Sheep — being very adaptable ruminants that have weathered millennia in fields around the world — don’t really need a barn for survival; they essentially carry their own shelter on their backs. They need only a bit of shade in the summer to keep them a tad cooler and a windbreak in the winter to protect them from blizzards. In the summer, our barns are used primarily for storage. Yet every once in a while, putting select sheep into the barn makes sense: they are usually easily moved there since it is familiar territory, we can easily monitor them since I’m in the barn daily for chores, and their feed and water is readily accessible.
On Thursday of last week, I made a trip east (Indiana and Pennsylvania) to drop off sheep, and I picked up a couple others on the way back to our farm. Those two returning sheep were Nayarit (originally named Barcelona, but now called Naya), a CVM ewe born on my friend Isabela’s farm, and Noa, a ram originally born here who had gone to Isabela’s on loan for breeding last fall. For various reasons, Noa ended up in quarantine in the barn upon his arrival, with a friend to keep him company (Odin).
We had two possibilities for where to settle them: a smaller pen towards the back of the barn where we were holding a few rams in preparation for loading and delivery to other farms, and a larger pen towards the front of the barn that held a larger number of ewes that had yet to be loaded. Since all of these sheep would very shortly be out of the barn and ready for transport on Saturday, we knew that we would soon have both pens available. The larger pen included an automatic waterer, so that seemed the better option; I wouldn’t have to haul water if they resided there. When we unloaded Noa, we first put him with Odin into the smaller pen while we emptied the larger area. We then loaded the ewes into the trailer, and although the two rams seemed perfectly happy where they were, we moved Noa and Odin to the larger pen.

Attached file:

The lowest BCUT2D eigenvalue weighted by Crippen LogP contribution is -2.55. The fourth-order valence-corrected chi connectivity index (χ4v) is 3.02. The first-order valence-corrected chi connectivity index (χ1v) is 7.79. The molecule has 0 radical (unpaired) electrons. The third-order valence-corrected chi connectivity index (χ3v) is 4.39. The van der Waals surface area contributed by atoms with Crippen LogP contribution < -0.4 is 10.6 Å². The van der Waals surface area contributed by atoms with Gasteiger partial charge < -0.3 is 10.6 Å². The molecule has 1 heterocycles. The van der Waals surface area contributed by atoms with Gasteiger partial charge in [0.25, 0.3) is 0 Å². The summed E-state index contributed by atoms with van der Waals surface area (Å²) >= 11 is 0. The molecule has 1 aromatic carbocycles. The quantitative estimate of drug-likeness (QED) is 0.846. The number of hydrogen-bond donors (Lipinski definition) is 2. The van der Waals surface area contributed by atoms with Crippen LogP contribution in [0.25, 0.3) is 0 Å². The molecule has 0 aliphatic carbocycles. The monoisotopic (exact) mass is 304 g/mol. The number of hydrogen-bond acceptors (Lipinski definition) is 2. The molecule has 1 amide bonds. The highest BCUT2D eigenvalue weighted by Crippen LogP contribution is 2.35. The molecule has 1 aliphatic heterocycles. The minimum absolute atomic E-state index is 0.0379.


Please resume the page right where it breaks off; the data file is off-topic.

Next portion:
They moved fairly easily. After all, there was hay and fresh water in their destination pen, and the smaller area had neither. Both boys moved without fuss and we shifted our focus to finishing up with the sheep in the trailer and loading all that we needed for our delivery trip.
Suddenly, we were startled by a clatter behind us. Noa, now a yearling weighing about 180 pounds, had vaulted over the 40″-high panels that enclosed his space, leaving poor Odin trying to figure out how to follow. Even worse, Noa didn’t quite make it over the panels! He caught his back leg in the top of the welded wire openings, which kept him twisting in place. Yikes! If he broke that rear leg, there would be no chance of putting him into his breeding group this fall. We ran to release him from the dangerous situation.
However, trying to lift the weight of a big young ram is not easily done. It took a few minutes before I could maneuver his body in such a way that I could release his leg from the awkward position. It was obvious, once Noa had been released from the panels, that although his leg was not broken, it was injured. He hobbled back into the pen with Odin, limping heavily. The only good aspect of this, I thought, was that at least Noa would be unlikely to try his high jump again. We finished preparing for the next day’s trip and headed into the house for the night.
The next morning, we were focused on our delivery trip into Wisconsin and Illinois. We arrived at the barn to find that Noa had obviously not been as injured as we thought, since he had vaulted the panels during the night! Thankfully, we had run a backup set of panels across the doorways of the barn, just in case. Noa was obviously intent on breeding the ewes just outside the barn, regardless of what he had to jump over to get to those girls!
Noa had been away for an entire year, so he has spent more time away from our farm than on it. I knew when he was quite young that there was something special about this boy — in many ways. He is not only fairly dark in color (and will pass on darker colored fleece to his lambs), but he also carries moorit brown, comes from some of our finest fleece lines, and is impressively built. As a result, he is slated to have quite a nice-sized breeding group this fall.
Now that Noa is back on our farm, I can see that not only does he have all of these very positive physical traits, but he’s also quite an athlete and a determined breeder. Although I’m never truly pleased with any sheep who tries to escape, I understand the source of this drive in Noa and have moved him a safer distance from the ewes he is so determined to reach. I will admit that his determination to breed and his ability to leap these panels to bring him closer to his goal have made an impression on me. The little charcoal lamb I sent into Wisconsin last summer has obviously grown into quite a stunning young ram, and I now can’t wait to see which of his many positive traits come through in his lambs.